During that period I was mainly working on my own self-perception and development of my musical ideas. The challenging situation of moving every six months (!) to a new city, music academy, apartment and spoken language (Norwegian, Swedish and Danish languages are so similar and yet so very different!), has played an important role in  pushing me towards that direction. That being said, the music on this album has a quite strong connections with my busy daily book-reading activity of that period. I remember that, for many days, I was deliberately stretching my days between silence and reflection, with a book in my hands or a grand piano in front of me, with paper and pencils ready for writing down ideas. But – of course – I was listening to a lot of music during that process, mainly checking out artists who have been developing a clear, energetically strong and personal voice. And it was definitively a wide range of intense listenings – from Arvo Pärt to Robert Glasper, with PJ Morton and J. S Bach in between – and multiple inspirations from specific works from Misha Alperin, Jon Balke, Anouar Brahem, Joni Mitchell, Christian Wallumrød, Kaja Draksler, Kayhan Kalhor and Vijay Iyer, among others.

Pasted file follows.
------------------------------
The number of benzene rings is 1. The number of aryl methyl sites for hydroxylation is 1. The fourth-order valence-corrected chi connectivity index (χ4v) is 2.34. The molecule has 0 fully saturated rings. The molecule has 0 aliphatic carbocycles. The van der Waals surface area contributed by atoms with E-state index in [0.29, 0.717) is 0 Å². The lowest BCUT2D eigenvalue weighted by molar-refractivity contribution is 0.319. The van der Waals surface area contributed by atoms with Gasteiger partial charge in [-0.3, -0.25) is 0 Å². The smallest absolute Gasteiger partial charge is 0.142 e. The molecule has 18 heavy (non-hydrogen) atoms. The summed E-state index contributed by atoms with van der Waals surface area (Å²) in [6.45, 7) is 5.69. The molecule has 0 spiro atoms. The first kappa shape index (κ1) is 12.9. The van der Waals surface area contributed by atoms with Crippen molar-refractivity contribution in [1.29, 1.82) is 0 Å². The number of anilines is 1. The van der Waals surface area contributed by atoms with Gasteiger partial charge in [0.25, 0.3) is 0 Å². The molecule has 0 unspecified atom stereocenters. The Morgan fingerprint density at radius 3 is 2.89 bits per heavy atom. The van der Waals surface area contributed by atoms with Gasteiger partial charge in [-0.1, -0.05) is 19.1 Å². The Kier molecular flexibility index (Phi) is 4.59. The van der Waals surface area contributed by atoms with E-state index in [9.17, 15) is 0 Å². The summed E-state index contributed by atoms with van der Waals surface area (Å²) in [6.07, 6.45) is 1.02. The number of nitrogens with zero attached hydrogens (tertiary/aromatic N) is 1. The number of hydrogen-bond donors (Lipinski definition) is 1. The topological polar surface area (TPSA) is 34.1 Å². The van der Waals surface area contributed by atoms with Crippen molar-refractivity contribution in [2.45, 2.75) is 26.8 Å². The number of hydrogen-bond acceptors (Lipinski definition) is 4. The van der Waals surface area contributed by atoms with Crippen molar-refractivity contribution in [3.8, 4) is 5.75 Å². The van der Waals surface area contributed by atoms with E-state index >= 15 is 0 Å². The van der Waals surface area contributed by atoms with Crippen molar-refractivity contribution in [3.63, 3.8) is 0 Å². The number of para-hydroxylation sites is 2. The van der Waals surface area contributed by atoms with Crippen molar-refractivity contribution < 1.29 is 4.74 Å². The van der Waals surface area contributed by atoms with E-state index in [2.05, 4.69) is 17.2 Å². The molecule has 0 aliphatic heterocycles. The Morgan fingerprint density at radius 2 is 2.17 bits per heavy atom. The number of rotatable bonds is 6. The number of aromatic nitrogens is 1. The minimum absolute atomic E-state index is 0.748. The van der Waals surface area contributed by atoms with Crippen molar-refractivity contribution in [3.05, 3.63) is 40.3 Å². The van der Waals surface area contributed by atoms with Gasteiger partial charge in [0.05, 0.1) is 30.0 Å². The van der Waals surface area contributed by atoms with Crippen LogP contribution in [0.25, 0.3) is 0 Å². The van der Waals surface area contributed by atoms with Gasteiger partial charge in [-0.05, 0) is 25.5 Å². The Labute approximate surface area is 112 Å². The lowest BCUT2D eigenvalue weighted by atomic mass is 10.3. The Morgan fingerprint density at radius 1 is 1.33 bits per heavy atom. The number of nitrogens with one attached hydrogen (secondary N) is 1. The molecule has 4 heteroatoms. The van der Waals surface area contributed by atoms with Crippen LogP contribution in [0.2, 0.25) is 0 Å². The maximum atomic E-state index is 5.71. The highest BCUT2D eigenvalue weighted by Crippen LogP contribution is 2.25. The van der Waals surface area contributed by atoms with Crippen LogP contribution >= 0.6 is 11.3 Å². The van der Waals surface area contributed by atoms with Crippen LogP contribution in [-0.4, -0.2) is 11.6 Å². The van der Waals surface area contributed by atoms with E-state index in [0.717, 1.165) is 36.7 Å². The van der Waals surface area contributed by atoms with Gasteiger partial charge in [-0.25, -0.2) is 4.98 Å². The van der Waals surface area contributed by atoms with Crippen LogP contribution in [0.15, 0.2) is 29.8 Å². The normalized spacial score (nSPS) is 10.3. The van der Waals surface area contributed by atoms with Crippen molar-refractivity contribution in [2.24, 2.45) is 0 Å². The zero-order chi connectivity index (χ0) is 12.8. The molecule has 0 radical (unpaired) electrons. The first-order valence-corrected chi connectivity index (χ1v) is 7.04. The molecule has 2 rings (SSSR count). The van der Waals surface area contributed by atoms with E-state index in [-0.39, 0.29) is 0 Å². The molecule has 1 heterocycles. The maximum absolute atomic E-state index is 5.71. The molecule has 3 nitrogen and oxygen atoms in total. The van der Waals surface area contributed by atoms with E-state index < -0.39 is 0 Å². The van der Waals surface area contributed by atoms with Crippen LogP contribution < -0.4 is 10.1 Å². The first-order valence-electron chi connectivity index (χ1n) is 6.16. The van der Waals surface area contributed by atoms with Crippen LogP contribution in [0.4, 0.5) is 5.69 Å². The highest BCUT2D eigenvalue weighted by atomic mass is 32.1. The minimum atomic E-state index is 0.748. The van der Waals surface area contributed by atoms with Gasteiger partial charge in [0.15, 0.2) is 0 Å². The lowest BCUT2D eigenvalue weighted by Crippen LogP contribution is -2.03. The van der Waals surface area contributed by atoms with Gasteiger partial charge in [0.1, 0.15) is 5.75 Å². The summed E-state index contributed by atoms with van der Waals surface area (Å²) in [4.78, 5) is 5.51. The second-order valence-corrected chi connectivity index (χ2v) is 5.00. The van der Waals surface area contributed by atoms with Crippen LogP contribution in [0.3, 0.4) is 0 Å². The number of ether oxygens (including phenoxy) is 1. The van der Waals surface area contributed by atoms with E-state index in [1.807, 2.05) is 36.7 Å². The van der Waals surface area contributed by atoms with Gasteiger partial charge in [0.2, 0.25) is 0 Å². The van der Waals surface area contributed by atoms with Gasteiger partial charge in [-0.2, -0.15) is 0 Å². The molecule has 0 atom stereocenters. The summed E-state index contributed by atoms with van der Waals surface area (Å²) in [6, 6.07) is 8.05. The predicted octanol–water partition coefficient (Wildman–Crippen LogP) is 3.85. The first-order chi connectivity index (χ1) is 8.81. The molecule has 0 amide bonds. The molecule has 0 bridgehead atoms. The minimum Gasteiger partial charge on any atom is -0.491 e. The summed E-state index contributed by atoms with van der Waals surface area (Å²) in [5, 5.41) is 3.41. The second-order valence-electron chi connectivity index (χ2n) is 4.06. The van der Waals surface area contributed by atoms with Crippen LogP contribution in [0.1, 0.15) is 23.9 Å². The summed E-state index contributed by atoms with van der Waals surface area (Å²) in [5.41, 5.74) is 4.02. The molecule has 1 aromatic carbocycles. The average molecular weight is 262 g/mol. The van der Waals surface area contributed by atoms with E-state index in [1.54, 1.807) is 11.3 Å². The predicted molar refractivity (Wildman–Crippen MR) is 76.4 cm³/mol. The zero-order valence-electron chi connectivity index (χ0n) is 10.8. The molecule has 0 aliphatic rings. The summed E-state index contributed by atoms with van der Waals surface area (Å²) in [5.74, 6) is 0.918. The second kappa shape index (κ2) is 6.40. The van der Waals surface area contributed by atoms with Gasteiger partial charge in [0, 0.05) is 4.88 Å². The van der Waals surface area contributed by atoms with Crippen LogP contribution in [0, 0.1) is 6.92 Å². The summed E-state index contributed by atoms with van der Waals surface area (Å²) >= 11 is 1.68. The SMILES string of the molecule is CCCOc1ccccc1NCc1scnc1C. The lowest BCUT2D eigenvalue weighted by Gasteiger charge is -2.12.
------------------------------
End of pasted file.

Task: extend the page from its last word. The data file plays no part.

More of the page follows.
What was the initial inspiration for the album?


A few years before moving to Oslo, I was reading a book by French writer Georges Perec and I noticed his curious mention to the lost city of Lebtit: such a fascinating story that resonated in my mind for a while. After that, other related references and readings surfaced and made that first inspiration more solid and valuable. The hidden, abandoned, demolished or imaginary places became the leitmotiv of the album, and I feel that the music included in Transparence organically matches this vision.


So how did Hitra as a band start? 


It took me some time to find the «right» musicians, but today I can say that I like a lot this line up! [Drummer] Øyvind Skarbø and I shortly played together a mini trio set (with trumpeter Hilde Marie Holsen) at my master admission at the Norges Musikkhøgskole in early 2016. In 2017, a few months after my arrival in Norway, I met [bassist] Jo Berger Myhre and asked him to be part of this project. We started rehearsing a bit in that first trio format, pretty much improvising, with no composed material at all. We just set up the instruments and started jamming for some hours. When the Norwegian Music Academy offered me a «concert + daily recording session» combo, I felt that could be a good opportunity to work on more composed material. Øyvind, Jo and I agreed on adding a fourth member to the band, and the choice immediately came to [guitarist] Hilmar Jensson, who was teaching at the Academy. I asked him if he would have been interested in joining this project – as you know, he said yes!